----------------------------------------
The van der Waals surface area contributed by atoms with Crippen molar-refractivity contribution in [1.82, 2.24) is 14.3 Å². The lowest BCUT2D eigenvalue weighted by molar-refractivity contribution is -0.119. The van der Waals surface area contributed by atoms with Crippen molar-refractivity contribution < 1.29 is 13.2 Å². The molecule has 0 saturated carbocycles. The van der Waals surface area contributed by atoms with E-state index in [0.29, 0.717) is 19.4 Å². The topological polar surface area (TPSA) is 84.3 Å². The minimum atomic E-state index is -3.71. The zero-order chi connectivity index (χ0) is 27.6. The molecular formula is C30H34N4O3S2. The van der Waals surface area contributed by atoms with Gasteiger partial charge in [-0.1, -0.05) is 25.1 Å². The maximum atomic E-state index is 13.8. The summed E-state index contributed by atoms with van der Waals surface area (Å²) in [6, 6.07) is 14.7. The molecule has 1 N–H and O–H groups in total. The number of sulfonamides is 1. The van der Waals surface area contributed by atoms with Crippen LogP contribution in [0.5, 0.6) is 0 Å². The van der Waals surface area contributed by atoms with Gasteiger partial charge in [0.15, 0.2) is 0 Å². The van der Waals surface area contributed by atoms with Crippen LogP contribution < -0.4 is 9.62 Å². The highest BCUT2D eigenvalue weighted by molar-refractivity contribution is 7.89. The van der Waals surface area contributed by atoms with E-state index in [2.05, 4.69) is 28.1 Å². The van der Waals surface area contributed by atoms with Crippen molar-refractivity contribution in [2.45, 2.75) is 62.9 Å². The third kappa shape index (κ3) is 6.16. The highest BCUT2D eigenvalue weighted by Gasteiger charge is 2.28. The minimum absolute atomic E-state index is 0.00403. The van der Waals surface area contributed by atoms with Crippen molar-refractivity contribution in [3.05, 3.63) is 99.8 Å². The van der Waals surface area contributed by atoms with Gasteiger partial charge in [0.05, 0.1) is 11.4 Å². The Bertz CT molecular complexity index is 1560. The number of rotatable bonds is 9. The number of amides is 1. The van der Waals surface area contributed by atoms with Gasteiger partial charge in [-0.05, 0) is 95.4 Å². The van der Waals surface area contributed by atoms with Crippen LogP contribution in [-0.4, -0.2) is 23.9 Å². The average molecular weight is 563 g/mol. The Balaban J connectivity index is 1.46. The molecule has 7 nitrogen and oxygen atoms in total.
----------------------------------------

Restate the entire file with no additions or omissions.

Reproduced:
The van der Waals surface area contributed by atoms with Crippen molar-refractivity contribution in [1.82, 2.24) is 14.3 Å². The lowest BCUT2D eigenvalue weighted by molar-refractivity contribution is -0.119. The van der Waals surface area contributed by atoms with Crippen molar-refractivity contribution < 1.29 is 13.2 Å². The molecule has 0 saturated carbocycles. The van der Waals surface area contributed by atoms with E-state index in [0.29, 0.717) is 19.4 Å². The topological polar surface area (TPSA) is 84.3 Å². The minimum atomic E-state index is -3.71. The zero-order chi connectivity index (χ0) is 27.6. The molecular formula is C30H34N4O3S2. The van der Waals surface area contributed by atoms with Gasteiger partial charge in [-0.1, -0.05) is 25.1 Å². The maximum atomic E-state index is 13.8. The summed E-state index contributed by atoms with van der Waals surface area (Å²) in [6, 6.07) is 14.7. The molecule has 1 N–H and O–H groups in total. The number of sulfonamides is 1. The van der Waals surface area contributed by atoms with Crippen LogP contribution in [0.5, 0.6) is 0 Å². The van der Waals surface area contributed by atoms with Gasteiger partial charge in [0.15, 0.2) is 0 Å². The van der Waals surface area contributed by atoms with Crippen LogP contribution < -0.4 is 9.62 Å². The highest BCUT2D eigenvalue weighted by molar-refractivity contribution is 7.89. The van der Waals surface area contributed by atoms with E-state index in [2.05, 4.69) is 28.1 Å². The van der Waals surface area contributed by atoms with Crippen molar-refractivity contribution in [2.45, 2.75) is 62.9 Å². The third kappa shape index (κ3) is 6.16. The highest BCUT2D eigenvalue weighted by Gasteiger charge is 2.28. The minimum absolute atomic E-state index is 0.00403. The van der Waals surface area contributed by atoms with Crippen molar-refractivity contribution in [3.05, 3.63) is 99.8 Å². The van der Waals surface area contributed by atoms with Gasteiger partial charge in [0.05, 0.1) is 11.4 Å². The Bertz CT molecular complexity index is 1560. The number of rotatable bonds is 9. The number of amides is 1. The van der Waals surface area contributed by atoms with Gasteiger partial charge in [-0.05, 0) is 95.4 Å². The van der Waals surface area contributed by atoms with Crippen LogP contribution in [-0.4, -0.2) is 23.9 Å². The average molecular weight is 563 g/mol. The Balaban J connectivity index is 1.46. The molecule has 7 nitrogen and oxygen atoms in total.